Talcum Powder and Ovarian Cancer

As early as the 1970s, ovarian cancer experts have linked the routine use of baby powder for genital hygiene to an increased risk for contracting ovarian cancer. Putting any product that contains talc, including feminine body powders and talcum baby powders, on the genital area yields a 33% higher risk of cancer.

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Baby Powder Ovarian Cancer Warnings

A wide variety of groups, ranging from cancer prevention organizations to states' health departments and even cosmetic industry representatives, have acknowledged the baby powder cancer link. Read the warnings links to numerous baby powder ovarian cancer warning statements.

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Talcum Powder Ovarian Cancer Lawsuits

If you or a loved one has suffered from ovarian cancer and have a history of using talcum powder, you may be eligible to participate in a Talcum Powder Ovarian Cancer Lawsuit.  Talcum Powder Ovarian Cancer Lawsuits, which are NOT class action lawsuits, may ultimately prevent other women from suffering this tragedy.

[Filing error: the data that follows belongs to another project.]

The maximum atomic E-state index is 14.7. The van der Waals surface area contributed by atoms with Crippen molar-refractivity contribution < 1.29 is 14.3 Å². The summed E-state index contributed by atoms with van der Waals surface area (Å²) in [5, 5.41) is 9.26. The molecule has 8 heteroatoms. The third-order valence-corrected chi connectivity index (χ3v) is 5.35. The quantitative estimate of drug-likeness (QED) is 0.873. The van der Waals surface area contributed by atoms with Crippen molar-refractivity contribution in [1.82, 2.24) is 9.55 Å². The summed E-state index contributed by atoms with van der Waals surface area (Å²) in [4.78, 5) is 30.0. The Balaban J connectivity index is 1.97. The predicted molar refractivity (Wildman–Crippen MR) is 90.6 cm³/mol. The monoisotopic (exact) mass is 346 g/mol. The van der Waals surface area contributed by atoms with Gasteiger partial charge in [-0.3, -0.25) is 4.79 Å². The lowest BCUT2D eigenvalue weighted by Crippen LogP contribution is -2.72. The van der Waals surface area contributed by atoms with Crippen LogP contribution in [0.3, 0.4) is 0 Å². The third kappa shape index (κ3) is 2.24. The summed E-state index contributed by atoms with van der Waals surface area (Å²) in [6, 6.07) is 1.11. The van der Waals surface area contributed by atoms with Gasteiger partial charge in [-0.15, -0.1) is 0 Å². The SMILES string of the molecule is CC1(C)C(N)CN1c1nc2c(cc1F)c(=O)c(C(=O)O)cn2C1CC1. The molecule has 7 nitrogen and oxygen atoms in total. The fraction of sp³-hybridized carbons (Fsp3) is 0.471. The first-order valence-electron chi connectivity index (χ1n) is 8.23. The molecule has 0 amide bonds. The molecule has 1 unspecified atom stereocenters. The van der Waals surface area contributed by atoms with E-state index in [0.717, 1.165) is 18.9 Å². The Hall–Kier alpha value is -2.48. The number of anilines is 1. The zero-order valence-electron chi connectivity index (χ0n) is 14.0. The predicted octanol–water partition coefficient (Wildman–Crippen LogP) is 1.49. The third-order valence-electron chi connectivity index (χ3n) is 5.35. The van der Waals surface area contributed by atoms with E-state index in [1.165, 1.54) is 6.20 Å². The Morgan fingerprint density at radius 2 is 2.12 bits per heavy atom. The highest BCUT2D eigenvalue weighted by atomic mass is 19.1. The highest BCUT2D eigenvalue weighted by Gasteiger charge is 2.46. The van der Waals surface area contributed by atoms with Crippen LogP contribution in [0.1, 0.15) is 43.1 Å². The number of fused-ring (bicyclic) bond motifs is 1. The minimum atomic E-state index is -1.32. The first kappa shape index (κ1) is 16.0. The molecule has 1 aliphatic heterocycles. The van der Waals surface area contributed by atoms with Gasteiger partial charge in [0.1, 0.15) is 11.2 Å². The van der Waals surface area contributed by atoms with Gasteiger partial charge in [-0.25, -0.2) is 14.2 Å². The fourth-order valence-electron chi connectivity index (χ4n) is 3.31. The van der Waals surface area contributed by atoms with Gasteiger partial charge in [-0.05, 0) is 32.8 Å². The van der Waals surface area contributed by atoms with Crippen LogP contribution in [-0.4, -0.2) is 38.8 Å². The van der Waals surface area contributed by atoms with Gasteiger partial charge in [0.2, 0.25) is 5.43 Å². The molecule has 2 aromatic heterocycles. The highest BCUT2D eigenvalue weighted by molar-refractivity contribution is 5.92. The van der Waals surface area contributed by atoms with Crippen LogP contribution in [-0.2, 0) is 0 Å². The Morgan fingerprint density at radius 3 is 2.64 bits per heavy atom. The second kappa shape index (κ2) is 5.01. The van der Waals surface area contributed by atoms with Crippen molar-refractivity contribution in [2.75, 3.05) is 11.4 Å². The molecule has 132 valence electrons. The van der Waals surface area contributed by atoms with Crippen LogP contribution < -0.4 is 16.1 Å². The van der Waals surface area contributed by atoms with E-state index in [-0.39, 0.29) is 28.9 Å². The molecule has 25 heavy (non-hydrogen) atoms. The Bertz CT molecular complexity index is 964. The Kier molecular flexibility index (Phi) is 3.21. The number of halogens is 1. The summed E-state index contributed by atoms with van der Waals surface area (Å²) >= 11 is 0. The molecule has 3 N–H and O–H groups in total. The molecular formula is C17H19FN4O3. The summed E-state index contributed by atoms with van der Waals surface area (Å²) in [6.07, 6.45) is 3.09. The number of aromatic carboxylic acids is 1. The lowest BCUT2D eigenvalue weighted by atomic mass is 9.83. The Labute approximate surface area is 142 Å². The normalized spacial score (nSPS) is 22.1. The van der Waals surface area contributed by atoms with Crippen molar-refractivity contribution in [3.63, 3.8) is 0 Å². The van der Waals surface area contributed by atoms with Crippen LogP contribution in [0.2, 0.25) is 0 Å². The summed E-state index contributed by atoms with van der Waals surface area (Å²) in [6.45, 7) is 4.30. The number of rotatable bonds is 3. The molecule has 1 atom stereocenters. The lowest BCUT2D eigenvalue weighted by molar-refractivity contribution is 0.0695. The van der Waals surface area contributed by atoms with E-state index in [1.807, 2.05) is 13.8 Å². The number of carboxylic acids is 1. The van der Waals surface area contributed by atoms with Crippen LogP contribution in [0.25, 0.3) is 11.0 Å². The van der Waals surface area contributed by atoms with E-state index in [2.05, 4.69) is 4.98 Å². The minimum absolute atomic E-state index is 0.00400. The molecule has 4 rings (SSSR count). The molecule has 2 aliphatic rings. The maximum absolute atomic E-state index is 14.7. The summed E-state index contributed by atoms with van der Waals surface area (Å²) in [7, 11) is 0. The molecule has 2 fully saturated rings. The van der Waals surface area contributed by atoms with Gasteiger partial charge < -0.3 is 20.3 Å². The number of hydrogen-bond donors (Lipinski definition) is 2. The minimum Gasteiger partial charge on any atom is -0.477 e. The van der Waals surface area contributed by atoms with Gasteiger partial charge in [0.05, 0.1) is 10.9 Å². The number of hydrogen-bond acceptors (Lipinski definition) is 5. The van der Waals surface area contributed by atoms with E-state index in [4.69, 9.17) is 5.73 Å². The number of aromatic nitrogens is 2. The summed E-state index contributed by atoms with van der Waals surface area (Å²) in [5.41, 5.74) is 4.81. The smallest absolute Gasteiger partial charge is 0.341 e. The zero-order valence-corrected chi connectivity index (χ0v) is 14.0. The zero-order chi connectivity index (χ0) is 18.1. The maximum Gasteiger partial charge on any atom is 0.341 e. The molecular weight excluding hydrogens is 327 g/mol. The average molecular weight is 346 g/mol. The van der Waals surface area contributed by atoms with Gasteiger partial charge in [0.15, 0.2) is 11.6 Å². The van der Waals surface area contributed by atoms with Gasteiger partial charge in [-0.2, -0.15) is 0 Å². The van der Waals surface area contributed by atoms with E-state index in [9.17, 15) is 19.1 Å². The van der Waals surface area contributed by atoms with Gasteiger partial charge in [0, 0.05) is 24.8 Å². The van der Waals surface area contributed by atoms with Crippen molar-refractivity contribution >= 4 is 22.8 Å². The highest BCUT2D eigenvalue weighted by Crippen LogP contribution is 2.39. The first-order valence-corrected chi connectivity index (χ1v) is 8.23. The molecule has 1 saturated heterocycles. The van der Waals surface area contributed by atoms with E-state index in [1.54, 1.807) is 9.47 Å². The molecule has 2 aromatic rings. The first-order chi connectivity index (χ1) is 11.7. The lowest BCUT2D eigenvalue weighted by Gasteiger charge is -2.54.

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Onder Law handles cases nationwide including Alabama, Alaska, Arizona, Arkansas, California, Colorado, Connecticut, Delaware, Florida, Georgia, Hawaii, Idaho, Illinois, Indiana, Iowa, Kansas, Kentucky, Louisiana, Maine, Maryland, Massachusetts, Michigan, Minnesota, Mississippi, Missouri, Montana, Nebraska, Nevada, New Hampshire, New Jersey, New Mexico, New York, North Carolina, North Dakota, Ohio, Oklahoma, Oregon, Pennsylvania, Rhode Island, South Carolina, South Dakota, Tennessee, Texas, Utah, Vermont, Virginia, Washington, West Virginia, Wisconsin and Wyoming.